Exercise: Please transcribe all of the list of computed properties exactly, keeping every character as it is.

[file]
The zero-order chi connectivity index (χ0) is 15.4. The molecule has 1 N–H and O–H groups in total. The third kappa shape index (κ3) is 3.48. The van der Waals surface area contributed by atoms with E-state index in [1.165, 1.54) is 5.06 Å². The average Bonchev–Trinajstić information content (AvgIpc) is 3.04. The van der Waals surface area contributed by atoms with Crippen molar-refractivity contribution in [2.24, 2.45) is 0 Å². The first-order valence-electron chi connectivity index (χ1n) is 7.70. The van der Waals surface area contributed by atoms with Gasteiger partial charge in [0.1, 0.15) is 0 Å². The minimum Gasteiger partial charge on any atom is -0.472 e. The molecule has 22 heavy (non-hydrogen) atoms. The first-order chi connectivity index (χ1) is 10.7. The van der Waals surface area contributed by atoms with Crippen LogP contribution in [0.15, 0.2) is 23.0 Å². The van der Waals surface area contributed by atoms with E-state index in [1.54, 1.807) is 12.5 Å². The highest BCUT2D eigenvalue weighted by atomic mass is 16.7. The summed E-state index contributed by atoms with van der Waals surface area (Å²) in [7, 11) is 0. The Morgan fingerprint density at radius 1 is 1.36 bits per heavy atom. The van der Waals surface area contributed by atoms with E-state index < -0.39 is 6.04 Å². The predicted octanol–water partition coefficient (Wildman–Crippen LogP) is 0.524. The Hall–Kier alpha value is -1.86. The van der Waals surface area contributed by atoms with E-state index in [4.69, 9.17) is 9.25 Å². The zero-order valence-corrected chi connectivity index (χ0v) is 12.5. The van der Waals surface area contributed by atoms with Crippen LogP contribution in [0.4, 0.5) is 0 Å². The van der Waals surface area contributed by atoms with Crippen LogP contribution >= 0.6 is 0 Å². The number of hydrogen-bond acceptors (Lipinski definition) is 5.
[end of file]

The zero-order chi connectivity index (χ0) is 15.4. The molecule has 1 N–H and O–H groups in total. The third kappa shape index (κ3) is 3.48. The van der Waals surface area contributed by atoms with E-state index in [1.165, 1.54) is 5.06 Å². The average Bonchev–Trinajstić information content (AvgIpc) is 3.04. The van der Waals surface area contributed by atoms with Crippen molar-refractivity contribution in [2.24, 2.45) is 0 Å². The first-order valence-electron chi connectivity index (χ1n) is 7.70. The van der Waals surface area contributed by atoms with Gasteiger partial charge in [0.1, 0.15) is 0 Å². The minimum Gasteiger partial charge on any atom is -0.472 e. The molecule has 22 heavy (non-hydrogen) atoms. The first-order chi connectivity index (χ1) is 10.7. The van der Waals surface area contributed by atoms with Crippen LogP contribution in [0.15, 0.2) is 23.0 Å². The van der Waals surface area contributed by atoms with E-state index in [1.54, 1.807) is 12.5 Å². The highest BCUT2D eigenvalue weighted by atomic mass is 16.7. The summed E-state index contributed by atoms with van der Waals surface area (Å²) in [7, 11) is 0. The Morgan fingerprint density at radius 1 is 1.36 bits per heavy atom. The van der Waals surface area contributed by atoms with E-state index < -0.39 is 6.04 Å². The predicted octanol–water partition coefficient (Wildman–Crippen LogP) is 0.524. The Hall–Kier alpha value is -1.86. The van der Waals surface area contributed by atoms with E-state index in [4.69, 9.17) is 9.25 Å². The zero-order valence-corrected chi connectivity index (χ0v) is 12.5. The van der Waals surface area contributed by atoms with Crippen LogP contribution in [0.4, 0.5) is 0 Å². The van der Waals surface area contributed by atoms with Crippen LogP contribution >= 0.6 is 0 Å². The number of hydrogen-bond acceptors (Lipinski definition) is 5.